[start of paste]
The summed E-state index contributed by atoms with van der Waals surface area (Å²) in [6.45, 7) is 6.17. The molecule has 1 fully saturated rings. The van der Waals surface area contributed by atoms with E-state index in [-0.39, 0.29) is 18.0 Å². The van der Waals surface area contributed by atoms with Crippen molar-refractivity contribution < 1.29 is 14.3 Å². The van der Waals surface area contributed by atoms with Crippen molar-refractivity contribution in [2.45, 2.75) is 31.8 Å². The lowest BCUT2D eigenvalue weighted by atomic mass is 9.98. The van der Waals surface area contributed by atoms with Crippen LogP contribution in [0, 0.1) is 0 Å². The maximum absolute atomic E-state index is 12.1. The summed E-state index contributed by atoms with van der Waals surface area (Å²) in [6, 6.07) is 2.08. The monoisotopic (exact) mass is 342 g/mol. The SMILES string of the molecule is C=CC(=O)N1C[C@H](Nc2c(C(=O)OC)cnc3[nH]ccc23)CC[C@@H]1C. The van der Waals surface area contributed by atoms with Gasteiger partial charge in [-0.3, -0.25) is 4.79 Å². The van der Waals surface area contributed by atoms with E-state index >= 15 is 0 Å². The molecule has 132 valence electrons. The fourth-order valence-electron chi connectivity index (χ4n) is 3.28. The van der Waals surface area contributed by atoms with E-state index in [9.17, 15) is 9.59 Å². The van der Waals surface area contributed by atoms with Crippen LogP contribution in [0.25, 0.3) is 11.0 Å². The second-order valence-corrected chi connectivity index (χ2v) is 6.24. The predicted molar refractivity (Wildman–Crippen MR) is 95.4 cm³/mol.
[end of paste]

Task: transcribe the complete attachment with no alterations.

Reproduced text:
The summed E-state index contributed by atoms with van der Waals surface area (Å²) in [6.45, 7) is 6.17. The molecule has 1 fully saturated rings. The van der Waals surface area contributed by atoms with E-state index in [-0.39, 0.29) is 18.0 Å². The van der Waals surface area contributed by atoms with Crippen molar-refractivity contribution < 1.29 is 14.3 Å². The van der Waals surface area contributed by atoms with Crippen molar-refractivity contribution in [2.45, 2.75) is 31.8 Å². The lowest BCUT2D eigenvalue weighted by atomic mass is 9.98. The van der Waals surface area contributed by atoms with Crippen LogP contribution in [0, 0.1) is 0 Å². The maximum absolute atomic E-state index is 12.1. The summed E-state index contributed by atoms with van der Waals surface area (Å²) in [6, 6.07) is 2.08. The monoisotopic (exact) mass is 342 g/mol. The SMILES string of the molecule is C=CC(=O)N1C[C@H](Nc2c(C(=O)OC)cnc3[nH]ccc23)CC[C@@H]1C. The van der Waals surface area contributed by atoms with Gasteiger partial charge in [-0.3, -0.25) is 4.79 Å². The van der Waals surface area contributed by atoms with E-state index >= 15 is 0 Å². The molecule has 132 valence electrons. The fourth-order valence-electron chi connectivity index (χ4n) is 3.28. The van der Waals surface area contributed by atoms with E-state index in [9.17, 15) is 9.59 Å². The van der Waals surface area contributed by atoms with Crippen LogP contribution in [0.25, 0.3) is 11.0 Å². The second-order valence-corrected chi connectivity index (χ2v) is 6.24. The predicted molar refractivity (Wildman–Crippen MR) is 95.4 cm³/mol.